Secretary Vikas Wahini Mahasangh said, "We have shut one of our cookie plants in Sagar Tola owing to the fund crunch. We have earned three awards for the best SHG in the district. Yet, we are on the verge of closure. Rs 17 lakh is overdue, and we have taken a loan of Rs 15 lakh from the local moneylenders who call a dozen times daily seeking repayment, and we feel ashamed."

Her federation runs two units, one in Sagar Tola and the other in the Gadasarai block of the Dindori district. They were forced to sack a dozen tribal women and shut down the production of Kodo-Kutki-based cookies owing to the non-payment.

"The state government is stressing the need to empower SHGs to alleviate poverty in rural areas. On the other hand, it's waiting for a decade-old federation to crumble," she added.  

When SHGs members held a protest against the non-payment in Bhopal after getting a cold response from the district collector on January 3, 2023, the directorate of women and child development wrote to the Dindori collector ordering to pay the overdue 81.41 lakh. 

The letter possessed by the NewsClick reads, "The federations in Mahendwani, Shahpur, Bajak and Kanjariya have supplied millet-based breakfast to the Anganwadi centres, but the payment of 81.41 lakh is overdue, and this is affecting their production and finances. Hence, clear the payment and this should not be repeated in the future." 

But it has been seven months since the letter was sent from the directorate, yet, the payment is due.

"Apart from non-payment, the SHGs have been demanding to raise the profit margin as they are incurring heavy losses, and their federation may crumble if it continues," said Yashwant Sonwani, project manager, Women and Child Development Corporation Dindori.  

Federations say they started from scratch a decade ago and built the federation brick by brick. "Our federation used to do the painting work on clothes. But we were forced to shut the operations in 2020 owing to the fund crunch," says Phoolmati Tekam. "We used to save over 40,000 a month, but now we are under a debt of over 17 lakh,” Tekam added. 

When NewsClick inquired about the reason for non-payment, speaking on anonymity, a senior official of the Department explained, “The federation receives written orders from the department. After delivering the breakfast at the Anganwadi centres, they took the receipt of the delivered supplies and submitted the same to the department for payment. But they were paid on the basis of the distribution of supplies determined by the presence of the children at Anganwadi in a year, not on the basis of demand orders they received from the department or the material they supplied."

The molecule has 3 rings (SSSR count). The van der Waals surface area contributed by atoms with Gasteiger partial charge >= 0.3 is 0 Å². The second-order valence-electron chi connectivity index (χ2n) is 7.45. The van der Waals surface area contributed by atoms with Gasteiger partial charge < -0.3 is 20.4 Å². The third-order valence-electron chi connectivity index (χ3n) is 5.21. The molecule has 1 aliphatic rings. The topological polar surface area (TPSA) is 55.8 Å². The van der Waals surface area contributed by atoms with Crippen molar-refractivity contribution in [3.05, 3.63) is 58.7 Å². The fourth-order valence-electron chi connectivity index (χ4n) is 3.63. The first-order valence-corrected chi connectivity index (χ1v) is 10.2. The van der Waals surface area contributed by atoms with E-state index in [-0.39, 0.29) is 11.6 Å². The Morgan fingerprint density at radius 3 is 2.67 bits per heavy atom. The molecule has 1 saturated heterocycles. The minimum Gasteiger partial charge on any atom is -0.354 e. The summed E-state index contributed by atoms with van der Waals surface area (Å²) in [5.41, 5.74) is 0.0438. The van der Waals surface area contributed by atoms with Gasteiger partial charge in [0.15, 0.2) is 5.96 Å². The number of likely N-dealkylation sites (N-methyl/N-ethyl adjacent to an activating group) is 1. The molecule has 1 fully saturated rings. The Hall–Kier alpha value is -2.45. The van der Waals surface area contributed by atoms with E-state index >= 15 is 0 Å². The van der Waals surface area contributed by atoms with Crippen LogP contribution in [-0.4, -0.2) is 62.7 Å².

When asked why, he pointed out, "SHGs workers said that they received a message from a source that if they agree to pay 15% commission to a department senior official from their total yearly profit, they will be paid on the basis of supplies. When they turned it down, 20 % of their yearly payments were held back. They were working on a profit margin of 7% but were asked to pay 15% commission." 

Raseela Yadav (55), President of Tejaswini Vikas Wahini Mahasangh, Gadasarai, said, “Moneylender calls multiple times a day asking to clear the due. Besides, we were baffled when women who worked here came to the centre asking for work or when it started again.

When NewsClick met with Dindori district Vikas Mishra to enquire about the issue, he said, “The figures quoted by the federation did not match with the accounts of the Tejaswani district office. The mismatch led to the problem, and the department withheld the payment. We have formed a team to look into the matter, which will clear afterwards."

When enquired about the hike the federations have been demanding, he replied, "If we receive any proposal, we can look into that prospect."

Premwati Paraste, President of Tejasvani Malsuta Mahasangh, pointed out, “The SHGs and federations used to draw grants and financial support from the Women Finance And Development Department. But after we were shifted to NRLM in 2019 and in the transition phase, we manage on our own from funds to supplies."

"We built our federation with sweat and blood in the last 10 years. But if the current situation prevails for a longer time, everything will go astray," she said, seeking support from the WCD and NRLM to run the operations.  

NewsClick reached out to Deepali Rastogi, Principal Secretary of the Women and Child Development Department, over the issue. She replied, "I'm on leave but have passed on the complaint to the Commissioner, Dr Ram Rao Bhonsle."